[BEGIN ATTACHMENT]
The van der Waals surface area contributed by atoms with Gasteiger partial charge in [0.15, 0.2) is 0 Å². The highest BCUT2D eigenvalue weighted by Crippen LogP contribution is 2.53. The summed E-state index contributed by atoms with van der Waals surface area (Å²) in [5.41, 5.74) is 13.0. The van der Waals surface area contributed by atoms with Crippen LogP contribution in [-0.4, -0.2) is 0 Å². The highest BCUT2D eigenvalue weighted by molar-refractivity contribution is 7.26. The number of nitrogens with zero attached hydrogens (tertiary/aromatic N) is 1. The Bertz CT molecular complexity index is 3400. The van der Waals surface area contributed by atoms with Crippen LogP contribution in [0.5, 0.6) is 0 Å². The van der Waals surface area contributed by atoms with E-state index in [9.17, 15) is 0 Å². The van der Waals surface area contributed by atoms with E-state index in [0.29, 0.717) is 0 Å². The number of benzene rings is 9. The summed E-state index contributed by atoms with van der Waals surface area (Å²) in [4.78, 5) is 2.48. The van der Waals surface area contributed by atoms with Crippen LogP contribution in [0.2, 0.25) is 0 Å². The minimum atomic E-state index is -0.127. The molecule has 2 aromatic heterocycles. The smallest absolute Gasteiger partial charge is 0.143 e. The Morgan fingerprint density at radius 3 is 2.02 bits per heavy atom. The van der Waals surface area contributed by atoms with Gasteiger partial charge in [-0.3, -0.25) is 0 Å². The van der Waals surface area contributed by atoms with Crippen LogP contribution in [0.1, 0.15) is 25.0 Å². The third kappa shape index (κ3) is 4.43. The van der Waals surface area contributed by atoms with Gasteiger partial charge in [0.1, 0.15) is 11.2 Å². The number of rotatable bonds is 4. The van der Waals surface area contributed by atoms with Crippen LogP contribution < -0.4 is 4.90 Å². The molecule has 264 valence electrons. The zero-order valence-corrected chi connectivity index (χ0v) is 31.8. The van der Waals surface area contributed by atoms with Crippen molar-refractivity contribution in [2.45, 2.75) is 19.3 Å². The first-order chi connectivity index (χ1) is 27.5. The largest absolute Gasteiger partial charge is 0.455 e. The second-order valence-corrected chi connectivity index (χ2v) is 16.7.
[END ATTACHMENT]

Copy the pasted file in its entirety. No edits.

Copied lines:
The van der Waals surface area contributed by atoms with Gasteiger partial charge in [0.15, 0.2) is 0 Å². The highest BCUT2D eigenvalue weighted by Crippen LogP contribution is 2.53. The summed E-state index contributed by atoms with van der Waals surface area (Å²) in [5.41, 5.74) is 13.0. The van der Waals surface area contributed by atoms with Crippen LogP contribution in [-0.4, -0.2) is 0 Å². The highest BCUT2D eigenvalue weighted by molar-refractivity contribution is 7.26. The number of nitrogens with zero attached hydrogens (tertiary/aromatic N) is 1. The Bertz CT molecular complexity index is 3400. The van der Waals surface area contributed by atoms with Crippen LogP contribution in [0.5, 0.6) is 0 Å². The van der Waals surface area contributed by atoms with E-state index in [9.17, 15) is 0 Å². The van der Waals surface area contributed by atoms with E-state index in [0.29, 0.717) is 0 Å². The number of benzene rings is 9. The summed E-state index contributed by atoms with van der Waals surface area (Å²) in [4.78, 5) is 2.48. The van der Waals surface area contributed by atoms with Crippen LogP contribution in [0.2, 0.25) is 0 Å². The minimum atomic E-state index is -0.127. The molecule has 2 aromatic heterocycles. The smallest absolute Gasteiger partial charge is 0.143 e. The Morgan fingerprint density at radius 3 is 2.02 bits per heavy atom. The van der Waals surface area contributed by atoms with Gasteiger partial charge in [-0.3, -0.25) is 0 Å². The van der Waals surface area contributed by atoms with Crippen LogP contribution in [0.1, 0.15) is 25.0 Å². The third kappa shape index (κ3) is 4.43. The van der Waals surface area contributed by atoms with Gasteiger partial charge in [0.1, 0.15) is 11.2 Å². The number of rotatable bonds is 4. The van der Waals surface area contributed by atoms with Crippen LogP contribution < -0.4 is 4.90 Å². The molecule has 264 valence electrons. The zero-order valence-corrected chi connectivity index (χ0v) is 31.8. The van der Waals surface area contributed by atoms with Crippen molar-refractivity contribution in [2.45, 2.75) is 19.3 Å². The first-order chi connectivity index (χ1) is 27.5. The largest absolute Gasteiger partial charge is 0.455 e. The second-order valence-corrected chi connectivity index (χ2v) is 16.7.